Verification and Australia’s emissions reduction fund: integrity undermined through the landfill gas method?

Tim Baxter, George Gilligan

Research output: Contribution to journalArticleResearchpeer-review

Abstract

Since the repeal of Australia’s carbon pricing mechanism in 2014, the Emissions Reduction Fund (‘ERF’) has formed the ‘centrepiece’ of Commonwealth action on climate change. Criticised in some quarters, the ERF nonetheless has the potential to be a powerful weapon to remove the low hanging fruit of Australia's greenhouse gas emissions. However, its structure has become an example of slippage between a strong enabling Act and far weaker delegated legislation
undermining the intent of the original legislation. This article uncovers structural deficiencies in the methodology for landfill gas capture and destruction such as stretching the term ‘additional’ to include its opposite, and raises other, more general issues with the ERF including the insufficiently accountable independent audit and review process. These deficiencies have obvious impacts upon the transparency and legitimacy of funding these projects under the ERF. Important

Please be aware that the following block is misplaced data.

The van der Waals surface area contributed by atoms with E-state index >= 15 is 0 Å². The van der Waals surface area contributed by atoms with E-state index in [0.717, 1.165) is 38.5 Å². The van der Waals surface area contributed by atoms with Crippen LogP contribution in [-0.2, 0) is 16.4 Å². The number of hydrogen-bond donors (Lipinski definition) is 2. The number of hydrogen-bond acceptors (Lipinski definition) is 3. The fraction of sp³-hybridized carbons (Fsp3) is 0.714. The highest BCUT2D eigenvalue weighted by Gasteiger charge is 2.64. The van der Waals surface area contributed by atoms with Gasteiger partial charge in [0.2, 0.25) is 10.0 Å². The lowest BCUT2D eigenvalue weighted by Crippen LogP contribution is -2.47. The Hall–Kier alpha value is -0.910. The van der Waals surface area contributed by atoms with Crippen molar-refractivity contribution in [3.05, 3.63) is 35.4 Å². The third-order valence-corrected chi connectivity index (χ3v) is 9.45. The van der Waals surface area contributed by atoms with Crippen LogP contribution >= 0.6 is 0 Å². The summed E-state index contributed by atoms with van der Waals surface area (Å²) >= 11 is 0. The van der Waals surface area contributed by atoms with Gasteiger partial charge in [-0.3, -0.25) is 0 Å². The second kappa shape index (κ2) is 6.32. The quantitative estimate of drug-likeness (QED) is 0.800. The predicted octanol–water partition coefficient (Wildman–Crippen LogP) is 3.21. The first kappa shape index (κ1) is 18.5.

questions are raised about whether substantial public revenue should be spent in this area. Given these methods are included in Australia’s emissions reduction calculations, a spectre of doubt is cast over whether Australia is actually achieving its domestic and international emissions reduction goals
Original languageEnglish
Pages (from-to)1-29
Number of pages29
JournalAustralian Journal of Environmental Law
Volume4
Publication statusPublished - Jun 2017
Externally publishedYes

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